Nine Words That Sum Up 2012

Gangnam (the actual neighborhood)

All things considered, 2012 was a relatively slow news year. Sure, plenty of important things happened, but when you compare it to other recent years, with their tsunamis and their earthquakes and their revolutions, this year mostly offered just "more of the usual". Still, there were some major stories, and many of them can be summarized by single words - words that may have meant little or nothing in 2011. To wit:

  1. Trayvon. The first major American controversy of 2012 was the fatal shooting of Trayvon Martin, a black Florida teenager. With self-appointed "Neighborhood Watch" member George Zimmerman still awaiting trial, the facts in the case remain murky, though that didn't stop millions of Americans from sharing their uninformed opinions about this for several weeks before the news cycle moved on. (The story even forced the lame Hollywood comedy Neighborhood Watch to change its title to simply The Watch.) Look for the arguments to heat up again next year when the trial begins.
  2. Gangnam. This district in Seoul is considered the "Beverly Hills of South Korea", and was immortalized by the goofy song "Gangnam Style" by unlikely Korean pop star PSY (nee Jae-sang Park). Already the most-watched video on YouTube after just 5 months (with 900 million views as of this writing), "Gangnam Style" became the - well, what should we call it? Viral sensation of the year? One hit wonder of the year? Joke of the year?
  3. Gotye. On the "legitimate" pop front we had the ubiquitous song "Somebody That I Used to Know", recorded by the Belgium-born, Australia-raised Gotye (nee Wally de Backer) with assistance by Kiwi artist Kimbra. Officially released in July 2011, it blew up in January '12, and was another international hit in a rare year when quite a few people over 40 could actually recognize some of the chart-toppers, which also include "Call Me Maybe" by Canada's Carly Rae Jepsen and "We Are Young" by American band fun. (whose lead singer Nate Ruess is my doppelganger). That hasn't happened since the 1980s!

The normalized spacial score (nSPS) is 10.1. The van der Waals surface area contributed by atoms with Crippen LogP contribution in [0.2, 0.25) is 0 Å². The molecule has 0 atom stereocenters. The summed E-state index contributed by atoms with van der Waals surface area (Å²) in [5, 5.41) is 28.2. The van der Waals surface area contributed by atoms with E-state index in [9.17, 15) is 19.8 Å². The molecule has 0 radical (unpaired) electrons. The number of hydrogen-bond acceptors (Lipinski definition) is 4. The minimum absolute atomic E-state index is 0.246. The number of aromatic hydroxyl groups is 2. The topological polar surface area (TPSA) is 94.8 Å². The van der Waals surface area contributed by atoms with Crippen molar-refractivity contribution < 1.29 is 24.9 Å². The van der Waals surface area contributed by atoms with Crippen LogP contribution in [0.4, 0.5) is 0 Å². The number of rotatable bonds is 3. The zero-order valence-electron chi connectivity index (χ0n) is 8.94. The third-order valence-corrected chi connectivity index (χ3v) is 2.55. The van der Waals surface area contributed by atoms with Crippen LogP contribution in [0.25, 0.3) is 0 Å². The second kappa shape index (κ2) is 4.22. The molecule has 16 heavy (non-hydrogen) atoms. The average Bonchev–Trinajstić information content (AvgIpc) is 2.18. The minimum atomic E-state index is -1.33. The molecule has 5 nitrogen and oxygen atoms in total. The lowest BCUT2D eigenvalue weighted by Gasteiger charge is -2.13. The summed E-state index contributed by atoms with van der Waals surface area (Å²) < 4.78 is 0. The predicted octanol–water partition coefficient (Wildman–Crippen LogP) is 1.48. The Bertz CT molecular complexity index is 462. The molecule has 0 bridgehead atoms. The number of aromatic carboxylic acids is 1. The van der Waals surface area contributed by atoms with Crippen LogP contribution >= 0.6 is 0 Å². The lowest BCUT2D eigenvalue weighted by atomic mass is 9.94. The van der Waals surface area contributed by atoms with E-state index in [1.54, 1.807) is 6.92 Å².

4. Mitt. Back in the United States, the year's dominant story was inarguably the presidential election, where an embattled Barack Obama (has he ever not been embattled?) faced off against the millionaire Mormon Mitt Romney, who I think was best described as looking like a model for stock photos of golfers. It ultimately became a non-event since Obama won re-election, but you can't think of 2012 without thinking of Mitt, and vice-versa.
  5. Superstorm. The worst disaster on U.S. soil this year came ironically at the very end of a busy but mostly harmless Atlantic storm season. But by the time Hurricane Sandy hit the east coast and merged with a nasty nor'easter, it couldn't be called a mere hurricane anymore. We had to use the term "superstorm". Bad news indeed for the millions living along the shore in New Jersey (like my in-laws), New York, and Connecticut, who are only beginning the recovery process.
  6. Avengers. The most successful film of the year - though the Bond smash Skyfall is giving it a run for its money in some countries - Joss Whedon's superhero blockbuster The Avengers was the must-see movie of the summer, far outperforming the overhyped Batman sequel. Was this really that important a story for 2012? Well, no more than "Gangnam Style" was. And this is a film site, after all. I should acknowledge my industry at some point in this list. The Avengers contributed to a strong year at the box office, following 2011's slump.
  7. Curiosity. The biggest story not on planet Earth must be the successful landing of NASA's exploratory Mars rover, which certainly piqued the curiosity of millions of astrophiles.
  8. Usain. In an Olympics year, just as in an election year, you can guess where the big stories are going to be. And of all the breakout stars at the London summer Olympics, Jamaica's hilariously arrogant gold medal runner Usain Bolt takes the cake in my book. Besides, "Usain" is certainly a more remarkable name than "Brian" or "Gabby".
  9. Whitney. There are a few solid contenders for this last slot: Benghazi. Aurora. Morsy. Sandusky. All had significant meaning this year, but alas - all are also merely chapters in ongoing troubled sagas that may continue for years. So I'll fall back on a less politically important but equally memorable story and cite the passing of Whitney Houston, the surprise celebrity death of 2012. It was an especially sad year for pop music, with other major losses including Adam "MCA" Yauch, Robin Gibb, Davy Jones, Donna Summer, Don Cornelius, Dick Clark, Etta James, Andy Williams, Marvin Hamlisch, and many others.